It is my pleasure to announce that Governor Nathan Deal has declared May Celiac Disease Awareness Month in Georgia. May is the perfect time to raise awareness about this serious autoimmune disease that affects more than three percent of the population and roughly three million people nationwide. I was diagnosed with celiac disease more than 17 years ago and it is time to learn more about this disease that has a growing impact on our state.
What is celiac disease you ask? Well, it isn't a fad diet, it isn't a marketing ploy to be used liberally by product manufacturers, and it sure isn't anything to be made fun of by anyone (especially the media). It is an autoimmune disease that affects one in 133 people in the United States. It is a genetic disease triggered by the consumption of gluten (from wheat, barley, rye and cross contaminated oats) that damages the small intestines and leads to malabsorption. Once diagnosed, the only treatment for celiac disease is life-long adherence to the gluten-free diet. There are no pills to take, or treatments to try, rather people have to remove gluten and its derivatives from their diet for life.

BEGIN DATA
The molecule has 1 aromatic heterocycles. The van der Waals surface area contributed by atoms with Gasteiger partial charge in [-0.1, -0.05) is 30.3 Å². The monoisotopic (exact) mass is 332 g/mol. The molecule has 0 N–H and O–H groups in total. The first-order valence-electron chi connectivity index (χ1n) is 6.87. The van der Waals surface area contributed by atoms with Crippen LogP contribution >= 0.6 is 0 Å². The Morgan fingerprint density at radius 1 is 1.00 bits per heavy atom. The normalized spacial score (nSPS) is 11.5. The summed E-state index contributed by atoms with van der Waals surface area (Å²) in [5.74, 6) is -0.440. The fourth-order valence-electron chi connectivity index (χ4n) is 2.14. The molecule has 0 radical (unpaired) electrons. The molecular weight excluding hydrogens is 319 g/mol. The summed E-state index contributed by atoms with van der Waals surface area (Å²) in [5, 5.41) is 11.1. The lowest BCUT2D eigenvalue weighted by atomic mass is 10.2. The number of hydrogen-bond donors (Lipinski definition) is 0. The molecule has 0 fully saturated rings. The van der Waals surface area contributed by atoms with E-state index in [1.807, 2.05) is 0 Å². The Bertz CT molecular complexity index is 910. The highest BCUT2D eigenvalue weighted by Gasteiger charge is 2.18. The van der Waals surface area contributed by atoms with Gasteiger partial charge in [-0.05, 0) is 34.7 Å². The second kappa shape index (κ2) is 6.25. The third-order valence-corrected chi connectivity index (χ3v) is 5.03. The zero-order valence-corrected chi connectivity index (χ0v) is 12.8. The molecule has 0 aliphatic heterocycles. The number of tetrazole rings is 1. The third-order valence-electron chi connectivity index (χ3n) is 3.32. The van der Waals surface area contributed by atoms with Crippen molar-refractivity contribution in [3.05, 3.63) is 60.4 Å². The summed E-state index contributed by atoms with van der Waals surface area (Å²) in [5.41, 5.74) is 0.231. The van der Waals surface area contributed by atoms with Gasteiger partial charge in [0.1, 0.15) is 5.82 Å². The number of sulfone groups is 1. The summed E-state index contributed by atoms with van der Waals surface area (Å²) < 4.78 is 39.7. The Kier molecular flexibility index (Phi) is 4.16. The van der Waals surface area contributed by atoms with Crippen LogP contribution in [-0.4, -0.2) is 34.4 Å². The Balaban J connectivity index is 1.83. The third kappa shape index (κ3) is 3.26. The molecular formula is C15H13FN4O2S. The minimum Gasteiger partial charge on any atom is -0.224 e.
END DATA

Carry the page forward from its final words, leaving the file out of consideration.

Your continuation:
I have been blogging about the gluten-free lifestyle for almost five years, I served as the program chair for GIG of Atlanta for five years, I worked as a gluten-free buyer for close to five years, and now I own a consulting company that guides local businesses on their path to gluten free. Anyone who thinks gluten-free is a trend that is going to fade away is mistaken.
Having the support of the Governor's office is very important considering the growing number of people who are being diagnosed with gluten intolerance and non-celiac gluten sensitivity in Georgia. The more local awareness there is about the disease, the easier it will be for people to get diagnosed, to buy groceries, to eat out at restaurants, and to feel accepted by the community.
Thank you Governor Deal (and staff) for issuing this proclamation. The gluten-free community appreciates your efforts.